but are they losing the war? Usage of steel drums continues to defy contenders as being the most reliable packaging for the shipment of dangerous goods. However, while the popularity is sustained, there are many manufacturers who are reducing metal thickness in order to postpone price increases. The result is that while these thin gauge steel drums are able to qualify for the minimal requirements of the DOT and UN certification, they do not perform as well in-field. Gone are the days of drum failures due to seam leaks — today’s most common incidents are related to fork-lift puncture and material handling. This change in the type of incidents, and the reduction of metal thickness leads one to conclude that these thin walled drums might be paving the way for a new set of in-transit incidents. Furthermore, shippers of steel drums fail to realize the g-forces associated with steel drum shipments and often ignore or underestimate adequate blocking and bracing preparation. CFR49 173.28(4)(i) states that for steel drums intended for reuse, 0.92mm is the minimum allowable steel gauge or a 0.82 body is allowed if the heads are 1.11mm. Even at these minimum levels, we recommend that thicker options are justified by the reduced risk of the transport package. Let’s win the battle…and the war, by reducing in-transit incident risks, not the steel.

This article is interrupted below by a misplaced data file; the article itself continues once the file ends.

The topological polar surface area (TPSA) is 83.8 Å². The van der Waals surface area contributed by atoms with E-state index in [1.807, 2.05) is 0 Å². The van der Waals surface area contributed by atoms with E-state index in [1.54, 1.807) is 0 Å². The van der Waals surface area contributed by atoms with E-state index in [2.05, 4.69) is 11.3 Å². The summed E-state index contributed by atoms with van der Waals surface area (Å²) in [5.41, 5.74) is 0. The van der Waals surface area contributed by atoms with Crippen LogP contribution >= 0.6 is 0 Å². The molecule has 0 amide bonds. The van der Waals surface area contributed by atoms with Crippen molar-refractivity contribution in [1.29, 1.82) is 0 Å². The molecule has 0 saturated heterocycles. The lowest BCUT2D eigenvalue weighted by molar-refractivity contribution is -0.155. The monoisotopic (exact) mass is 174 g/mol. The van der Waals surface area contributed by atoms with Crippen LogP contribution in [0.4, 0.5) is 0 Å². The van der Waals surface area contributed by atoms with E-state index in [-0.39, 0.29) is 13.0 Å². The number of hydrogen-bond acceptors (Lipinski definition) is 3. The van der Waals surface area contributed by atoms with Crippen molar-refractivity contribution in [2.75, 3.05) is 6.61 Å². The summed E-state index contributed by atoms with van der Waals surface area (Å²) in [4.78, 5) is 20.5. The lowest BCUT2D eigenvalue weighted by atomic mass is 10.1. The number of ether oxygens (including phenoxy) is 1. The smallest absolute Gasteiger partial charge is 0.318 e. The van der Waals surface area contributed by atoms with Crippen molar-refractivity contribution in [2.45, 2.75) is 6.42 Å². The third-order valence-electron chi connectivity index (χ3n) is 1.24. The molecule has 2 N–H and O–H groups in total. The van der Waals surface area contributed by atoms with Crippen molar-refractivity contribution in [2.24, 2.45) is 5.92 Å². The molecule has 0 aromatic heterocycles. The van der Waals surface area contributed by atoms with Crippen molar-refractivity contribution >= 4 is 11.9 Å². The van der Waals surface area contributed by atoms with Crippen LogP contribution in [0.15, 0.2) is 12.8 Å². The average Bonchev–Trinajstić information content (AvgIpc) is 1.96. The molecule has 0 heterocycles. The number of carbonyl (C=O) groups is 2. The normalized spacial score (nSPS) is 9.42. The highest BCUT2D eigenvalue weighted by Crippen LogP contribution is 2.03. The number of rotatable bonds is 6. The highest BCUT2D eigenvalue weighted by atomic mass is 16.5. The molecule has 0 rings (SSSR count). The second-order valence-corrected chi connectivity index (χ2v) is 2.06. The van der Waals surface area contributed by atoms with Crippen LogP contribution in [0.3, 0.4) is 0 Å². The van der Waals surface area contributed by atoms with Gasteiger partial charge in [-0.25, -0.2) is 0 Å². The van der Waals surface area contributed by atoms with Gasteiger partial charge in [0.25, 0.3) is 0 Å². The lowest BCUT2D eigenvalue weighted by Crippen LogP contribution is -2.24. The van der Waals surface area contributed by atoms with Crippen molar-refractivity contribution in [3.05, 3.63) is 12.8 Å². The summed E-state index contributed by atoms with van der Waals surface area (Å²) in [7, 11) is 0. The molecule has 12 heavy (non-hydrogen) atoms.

STEEL DRUM INDUSTRY NEWS, TRENDS AND ISSUES
Archive for November, 2005
UN packagings are fabricated and tested to specific levels of performance. These tests allow a manufacturer to mark the packaging with the appropriate testing criteria (ie: packing group, maximum gross weight, contents). Often, users innocently alter the integrity of the package by adding accessories (ie: a plastic liner) or by replacing accessories with different components (ie: closure ring, gasket) in which case, the certification of the package can be voided if not re-tested for qualification. “A different packaging” is defined in CFR49 178.601(c)(4) as a packaging that differs from a previously produced packaging in structural design, size, material of construction, wall thickness or manner of construction. Further design qualification testing is not required if the alterations to the packaging do not constitute “a different packaging.” Also, Closure Instructions are packaging specific and must be used only for the packagings as designated.
With Thanksgiving only 2 weeks away, I know that this is one day when I won’t have to suffer the consequence of thinness. Faced with product issues relating to thinning steel and thinning plastic – we spend our year looking for options that will slenderize our “thickness”. Diets promote the benefits of living a thinner life but, like drums, too thin can cause bodily harm. Steel drums of thinner steel yield material handling issues that effect our public safety and thin walled plastic litre bottles of soda forever fall out of my hands causing a cola mess! “ THIN – THIN – THIN – ENOUGH!!” For this Thanksgiving, I hope that all our Newsletter readers will take a vacation from “thin” and enjoy a hearty meal with family and friends. Let your waistband thicken for just a few days and celebrate the bounty of America. Happy Thanksgiving!